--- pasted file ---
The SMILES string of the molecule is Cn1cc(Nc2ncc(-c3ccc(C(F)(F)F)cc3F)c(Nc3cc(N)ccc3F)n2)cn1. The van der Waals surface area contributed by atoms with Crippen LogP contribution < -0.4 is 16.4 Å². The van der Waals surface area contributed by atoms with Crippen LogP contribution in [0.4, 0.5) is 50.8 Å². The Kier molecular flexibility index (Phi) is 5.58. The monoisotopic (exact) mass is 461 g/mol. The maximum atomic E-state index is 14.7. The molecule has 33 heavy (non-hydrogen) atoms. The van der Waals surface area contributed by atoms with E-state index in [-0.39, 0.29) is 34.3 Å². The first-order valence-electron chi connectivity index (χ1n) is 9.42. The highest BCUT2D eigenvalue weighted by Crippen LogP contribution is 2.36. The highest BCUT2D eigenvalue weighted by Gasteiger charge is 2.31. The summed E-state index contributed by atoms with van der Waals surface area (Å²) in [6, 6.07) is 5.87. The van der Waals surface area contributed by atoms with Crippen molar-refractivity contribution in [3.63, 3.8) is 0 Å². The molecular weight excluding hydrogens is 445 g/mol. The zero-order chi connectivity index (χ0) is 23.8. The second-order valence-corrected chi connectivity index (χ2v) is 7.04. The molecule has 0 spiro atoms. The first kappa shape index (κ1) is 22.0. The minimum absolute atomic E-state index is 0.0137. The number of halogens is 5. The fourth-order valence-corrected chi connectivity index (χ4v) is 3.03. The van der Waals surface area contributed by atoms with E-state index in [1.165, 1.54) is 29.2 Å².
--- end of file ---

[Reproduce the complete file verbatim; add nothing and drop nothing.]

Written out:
The SMILES string of the molecule is Cn1cc(Nc2ncc(-c3ccc(C(F)(F)F)cc3F)c(Nc3cc(N)ccc3F)n2)cn1. The van der Waals surface area contributed by atoms with Crippen LogP contribution < -0.4 is 16.4 Å². The van der Waals surface area contributed by atoms with Crippen LogP contribution in [0.4, 0.5) is 50.8 Å². The Kier molecular flexibility index (Phi) is 5.58. The monoisotopic (exact) mass is 461 g/mol. The maximum atomic E-state index is 14.7. The molecule has 33 heavy (non-hydrogen) atoms. The van der Waals surface area contributed by atoms with E-state index in [-0.39, 0.29) is 34.3 Å². The first-order valence-electron chi connectivity index (χ1n) is 9.42. The highest BCUT2D eigenvalue weighted by Crippen LogP contribution is 2.36. The highest BCUT2D eigenvalue weighted by Gasteiger charge is 2.31. The summed E-state index contributed by atoms with van der Waals surface area (Å²) in [6, 6.07) is 5.87. The van der Waals surface area contributed by atoms with Crippen molar-refractivity contribution in [3.63, 3.8) is 0 Å². The molecular weight excluding hydrogens is 445 g/mol. The zero-order chi connectivity index (χ0) is 23.8. The second-order valence-corrected chi connectivity index (χ2v) is 7.04. The molecule has 0 spiro atoms. The first kappa shape index (κ1) is 22.0. The minimum absolute atomic E-state index is 0.0137. The number of halogens is 5. The fourth-order valence-corrected chi connectivity index (χ4v) is 3.03. The van der Waals surface area contributed by atoms with E-state index in [1.165, 1.54) is 29.2 Å².